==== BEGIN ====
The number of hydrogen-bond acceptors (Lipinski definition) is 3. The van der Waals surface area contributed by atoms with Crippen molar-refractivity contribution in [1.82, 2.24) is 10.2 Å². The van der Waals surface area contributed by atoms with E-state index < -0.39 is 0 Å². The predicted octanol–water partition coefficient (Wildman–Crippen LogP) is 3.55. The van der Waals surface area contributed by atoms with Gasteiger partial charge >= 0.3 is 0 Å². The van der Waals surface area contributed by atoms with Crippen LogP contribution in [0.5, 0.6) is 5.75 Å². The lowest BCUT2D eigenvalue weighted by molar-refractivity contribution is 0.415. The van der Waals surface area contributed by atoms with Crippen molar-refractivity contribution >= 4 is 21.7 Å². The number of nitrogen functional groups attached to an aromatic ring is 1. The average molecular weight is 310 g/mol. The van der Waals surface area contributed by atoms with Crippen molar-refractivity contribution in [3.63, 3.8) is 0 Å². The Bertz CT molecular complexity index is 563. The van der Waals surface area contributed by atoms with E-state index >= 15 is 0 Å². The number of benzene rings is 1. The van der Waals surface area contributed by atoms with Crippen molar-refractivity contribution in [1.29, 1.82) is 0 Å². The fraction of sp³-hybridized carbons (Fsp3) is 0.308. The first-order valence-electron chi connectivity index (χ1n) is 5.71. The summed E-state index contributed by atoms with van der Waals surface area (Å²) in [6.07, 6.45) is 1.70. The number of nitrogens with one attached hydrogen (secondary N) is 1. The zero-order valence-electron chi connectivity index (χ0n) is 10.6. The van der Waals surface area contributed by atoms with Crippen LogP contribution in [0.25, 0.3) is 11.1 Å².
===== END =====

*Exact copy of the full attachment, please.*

The number of hydrogen-bond acceptors (Lipinski definition) is 3. The van der Waals surface area contributed by atoms with Crippen molar-refractivity contribution in [1.82, 2.24) is 10.2 Å². The van der Waals surface area contributed by atoms with E-state index < -0.39 is 0 Å². The predicted octanol–water partition coefficient (Wildman–Crippen LogP) is 3.55. The van der Waals surface area contributed by atoms with Gasteiger partial charge >= 0.3 is 0 Å². The van der Waals surface area contributed by atoms with Crippen LogP contribution in [0.5, 0.6) is 5.75 Å². The lowest BCUT2D eigenvalue weighted by molar-refractivity contribution is 0.415. The van der Waals surface area contributed by atoms with Crippen molar-refractivity contribution >= 4 is 21.7 Å². The number of nitrogen functional groups attached to an aromatic ring is 1. The average molecular weight is 310 g/mol. The van der Waals surface area contributed by atoms with Crippen molar-refractivity contribution in [3.63, 3.8) is 0 Å². The Bertz CT molecular complexity index is 563. The van der Waals surface area contributed by atoms with E-state index >= 15 is 0 Å². The number of benzene rings is 1. The van der Waals surface area contributed by atoms with Crippen molar-refractivity contribution in [1.29, 1.82) is 0 Å². The fraction of sp³-hybridized carbons (Fsp3) is 0.308. The first-order valence-electron chi connectivity index (χ1n) is 5.71. The summed E-state index contributed by atoms with van der Waals surface area (Å²) in [6.07, 6.45) is 1.70. The number of nitrogens with one attached hydrogen (secondary N) is 1. The zero-order valence-electron chi connectivity index (χ0n) is 10.6. The van der Waals surface area contributed by atoms with Crippen LogP contribution in [0.25, 0.3) is 11.1 Å².